Advent Reflection: Simple is not always easy!

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So Naaman went down and plunged into the Jordan seven times, according to the word of the man of God. His flesh became again like the flesh of a little child, and he was clean.

II Kings 5:14

Has there been a time in your life when you’ve experienced healing or blessing from an unexpected source?

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Going Deeper

Read II Kings 5:1-17.

What God asks of us is often simple. Naaman expected to pay an extravagant price and was willing to do any number of complicated things to merit healing.

However, what is simple is not always easy. All Naaman had to do was wash in the Jordan River. But the Jordan was small and muddy, especially compared to the great rivers in other parts of the world. His pride almost prevented Naaman from doing the one simple thing that he needed to do to be healed.

In my life, I have seen this idea (simple but not easy) borne out in the area of sharing my faith. The directive is simple: “Always be ready to give an explanation to anyone who asks you for a reason for your hope.” (from I Peter 3:15) But carrying it out can be difficult and scary. I can remember a couple of different times when I’ve been involved in a conversation that developed into a perfect opportunity for me to share a story of how God has worked in my life. Both times I recognized the opportunity, but then I got scared and said nothing.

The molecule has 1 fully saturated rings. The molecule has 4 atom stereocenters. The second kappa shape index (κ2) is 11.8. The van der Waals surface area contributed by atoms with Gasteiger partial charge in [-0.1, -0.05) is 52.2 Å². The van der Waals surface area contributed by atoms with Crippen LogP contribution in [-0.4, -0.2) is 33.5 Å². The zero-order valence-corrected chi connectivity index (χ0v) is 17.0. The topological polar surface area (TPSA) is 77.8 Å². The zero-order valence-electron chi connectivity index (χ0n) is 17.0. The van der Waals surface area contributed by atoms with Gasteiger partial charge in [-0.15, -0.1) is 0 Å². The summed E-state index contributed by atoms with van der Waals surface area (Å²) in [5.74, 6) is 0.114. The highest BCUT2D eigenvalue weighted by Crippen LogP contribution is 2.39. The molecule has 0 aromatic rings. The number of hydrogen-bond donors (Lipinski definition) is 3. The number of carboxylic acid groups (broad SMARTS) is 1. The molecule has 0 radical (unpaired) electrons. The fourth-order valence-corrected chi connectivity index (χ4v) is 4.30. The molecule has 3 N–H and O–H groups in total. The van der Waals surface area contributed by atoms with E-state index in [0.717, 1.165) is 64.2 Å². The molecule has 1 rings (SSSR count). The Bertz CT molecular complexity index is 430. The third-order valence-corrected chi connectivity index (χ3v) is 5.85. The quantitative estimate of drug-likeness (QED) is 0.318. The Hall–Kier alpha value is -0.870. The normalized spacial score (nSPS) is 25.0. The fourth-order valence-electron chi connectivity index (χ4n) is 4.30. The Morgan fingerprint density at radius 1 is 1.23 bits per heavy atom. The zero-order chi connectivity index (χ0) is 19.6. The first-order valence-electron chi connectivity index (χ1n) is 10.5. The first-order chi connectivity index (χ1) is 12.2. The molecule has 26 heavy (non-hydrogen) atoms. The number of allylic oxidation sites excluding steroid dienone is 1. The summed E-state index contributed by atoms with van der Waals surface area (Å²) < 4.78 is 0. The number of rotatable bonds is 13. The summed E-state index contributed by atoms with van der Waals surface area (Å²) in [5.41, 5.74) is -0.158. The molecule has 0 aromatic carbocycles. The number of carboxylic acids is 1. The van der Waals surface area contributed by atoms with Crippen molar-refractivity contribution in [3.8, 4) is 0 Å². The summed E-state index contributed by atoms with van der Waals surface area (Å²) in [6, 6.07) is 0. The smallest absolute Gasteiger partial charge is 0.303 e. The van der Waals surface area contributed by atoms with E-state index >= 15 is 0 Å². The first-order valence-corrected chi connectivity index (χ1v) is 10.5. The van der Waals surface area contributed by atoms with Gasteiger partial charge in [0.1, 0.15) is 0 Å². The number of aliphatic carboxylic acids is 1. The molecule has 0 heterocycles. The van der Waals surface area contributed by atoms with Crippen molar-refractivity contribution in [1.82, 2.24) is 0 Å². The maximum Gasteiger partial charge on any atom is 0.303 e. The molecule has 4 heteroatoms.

Thinking about the situations later, I tried to figure out what I was scared of. The people I was talking with were close friends who knew that my faith was important to me. I wasn’t afraid of what they would think of me. I realized that I was scared that my friends would be dismissive of my story, assuming that what happened had nothing to do with God. I was afraid they would trivialize this essential part of my life.

I’ve since realized that God can handle people’s indifference and even hostility toward him—after all, he’s been dealing with it as long as people have lived on earth. It’s not my job to change people’s minds through my brilliant stories and irrefutable arguments. It’s my job to speak the truth about my experiences of God and to be ready to give an explanation to anyone who asks the reason for my hope—always.

What is your faith story? Practice telling your story out loud. Is there someone in your life who needs to hear that story?

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